In his quest to dominate the cable news arena, MSNBC President Phil Griffin has adopted a strategy reminiscent of a baseball organization — bring in new talent, develop it and then position it to be a star.
Call it the MSNBC farm system.
This is what happened with the recently hired The Nation's Chris Hayes, a longtime MSNBC contributor, who will now host a weekend morning show.
Also read: Rachel Maddow: I Love Al Sharpton
It is what Griffin suggested he’ll try to do with the Washington Post’s Ezra Klein. And it is what many see him doing with a more experienced figure – Al Sharpton.
“We have got a huge stable right now,” Griffin said after his network’s session at the TCA Summer Tour. “I’m not sure I want to go through it all.” Yet he did anyway, listing Klein, Alex Wagner and Melissa Harris-Perry, among others.
He also said MSNBC had a "monopoly" on smart people.
The key to the strategy is that the audience becomes familiar with a person before he or she becomes a host. While Sharpton has long been a national figure, cultivating a regular TV audience is another matter.
He has been an MSNBC contributor for some time, but his recent turn in the host’s seat at 6 p.m. has led most to believe Sharpton eventually will own the slot himself.
Griffin pointed to other examples of why this strategy works, like his 8 p.m. host Lawrence O’Donnell.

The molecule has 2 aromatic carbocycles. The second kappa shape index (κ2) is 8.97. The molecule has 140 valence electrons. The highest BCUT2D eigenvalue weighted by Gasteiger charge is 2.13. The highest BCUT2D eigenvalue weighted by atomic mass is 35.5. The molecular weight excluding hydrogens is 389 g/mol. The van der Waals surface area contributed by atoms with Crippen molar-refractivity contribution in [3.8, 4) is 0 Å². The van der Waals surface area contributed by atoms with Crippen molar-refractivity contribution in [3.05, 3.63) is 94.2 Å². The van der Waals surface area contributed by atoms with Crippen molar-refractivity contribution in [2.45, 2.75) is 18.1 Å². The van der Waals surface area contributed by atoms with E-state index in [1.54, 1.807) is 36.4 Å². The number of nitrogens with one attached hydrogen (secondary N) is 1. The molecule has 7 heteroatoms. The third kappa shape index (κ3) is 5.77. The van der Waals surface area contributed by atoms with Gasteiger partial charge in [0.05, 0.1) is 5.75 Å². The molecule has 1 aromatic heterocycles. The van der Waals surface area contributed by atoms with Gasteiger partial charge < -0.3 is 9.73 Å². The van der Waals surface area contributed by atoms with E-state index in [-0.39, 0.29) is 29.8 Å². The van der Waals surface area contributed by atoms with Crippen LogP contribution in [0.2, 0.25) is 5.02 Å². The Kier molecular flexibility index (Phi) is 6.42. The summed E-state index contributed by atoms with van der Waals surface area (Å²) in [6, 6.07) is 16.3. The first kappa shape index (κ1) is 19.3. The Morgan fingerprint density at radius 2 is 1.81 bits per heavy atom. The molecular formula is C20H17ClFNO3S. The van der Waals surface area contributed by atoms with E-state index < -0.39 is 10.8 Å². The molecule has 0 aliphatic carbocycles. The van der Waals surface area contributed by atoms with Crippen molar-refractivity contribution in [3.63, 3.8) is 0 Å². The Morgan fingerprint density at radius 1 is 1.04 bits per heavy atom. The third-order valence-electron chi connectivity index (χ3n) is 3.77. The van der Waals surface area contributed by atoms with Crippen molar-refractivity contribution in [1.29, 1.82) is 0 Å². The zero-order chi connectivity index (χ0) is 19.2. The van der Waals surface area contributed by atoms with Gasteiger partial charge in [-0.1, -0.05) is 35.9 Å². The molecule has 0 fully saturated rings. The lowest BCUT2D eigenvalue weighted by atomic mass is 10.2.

"When we put in Lawrence O’Donnell the audience was comfortable with him,” Griffin said. “You have to feel for Eliot Spitzer. He’s never been on CNN, and he had an hour in prime time. All our people, we’re developing them.”
Yet if CNN is what MSNBC used to measure itself by, Griffin has been outspoken about his new target: Fox News.
“This is the point where I usually talk about CNN because we’ve beaten them three years in prime time and two in the morning,” Griffin said. “I wanna talk about Fox.”
Griffin feels confident his network is on the right track, citing 13 occasions in the past couple of months MSNBC beat Fox in the ratings.
However, he also knows two things. For one, Fox is still well ahead in prime time. For another, MSNBC needs to develop its weekend programming.
That is why he added Hayes — and that seems to be why Cenk Uygur is no longer with the network. Griffin wanted Uygur to do a weekend show and Uygur wanted primetime.
The trouble with weekends is that they provide additional obstacles in finding show hosts. Not only do you need someone who is talented and experienced, you need a workaholic.
“It’s all about lifestyle,” Griffin said. “Some people have kids and don’t want to work weekends. It depends what their drive is.”
Griffin says all of his prime time hosts have that drive. Now it is a matter of filling out the roster behind them.